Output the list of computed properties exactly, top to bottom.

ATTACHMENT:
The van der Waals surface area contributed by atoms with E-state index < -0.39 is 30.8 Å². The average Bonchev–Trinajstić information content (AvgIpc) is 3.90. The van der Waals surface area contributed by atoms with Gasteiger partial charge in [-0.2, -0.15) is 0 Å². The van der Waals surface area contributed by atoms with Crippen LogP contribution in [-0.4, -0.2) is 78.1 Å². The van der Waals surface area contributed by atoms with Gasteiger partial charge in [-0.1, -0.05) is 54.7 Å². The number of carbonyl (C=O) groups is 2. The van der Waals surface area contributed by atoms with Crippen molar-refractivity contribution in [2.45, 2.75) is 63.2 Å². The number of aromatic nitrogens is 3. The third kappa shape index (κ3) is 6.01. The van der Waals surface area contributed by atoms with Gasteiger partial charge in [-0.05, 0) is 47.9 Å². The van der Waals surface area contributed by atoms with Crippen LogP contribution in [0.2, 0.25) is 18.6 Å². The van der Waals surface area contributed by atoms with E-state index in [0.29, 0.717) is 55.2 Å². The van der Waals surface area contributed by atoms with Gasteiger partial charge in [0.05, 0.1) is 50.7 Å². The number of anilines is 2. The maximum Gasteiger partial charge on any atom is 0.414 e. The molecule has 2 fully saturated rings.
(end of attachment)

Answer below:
The van der Waals surface area contributed by atoms with E-state index < -0.39 is 30.8 Å². The average Bonchev–Trinajstić information content (AvgIpc) is 3.90. The van der Waals surface area contributed by atoms with Gasteiger partial charge in [-0.2, -0.15) is 0 Å². The van der Waals surface area contributed by atoms with Crippen LogP contribution in [-0.4, -0.2) is 78.1 Å². The van der Waals surface area contributed by atoms with Gasteiger partial charge in [-0.1, -0.05) is 54.7 Å². The number of carbonyl (C=O) groups is 2. The van der Waals surface area contributed by atoms with Crippen molar-refractivity contribution in [2.45, 2.75) is 63.2 Å². The number of aromatic nitrogens is 3. The third kappa shape index (κ3) is 6.01. The van der Waals surface area contributed by atoms with Gasteiger partial charge in [-0.05, 0) is 47.9 Å². The van der Waals surface area contributed by atoms with Crippen LogP contribution in [0.2, 0.25) is 18.6 Å². The van der Waals surface area contributed by atoms with E-state index in [0.29, 0.717) is 55.2 Å². The van der Waals surface area contributed by atoms with Gasteiger partial charge in [0.05, 0.1) is 50.7 Å². The number of anilines is 2. The maximum Gasteiger partial charge on any atom is 0.414 e. The molecule has 2 fully saturated rings.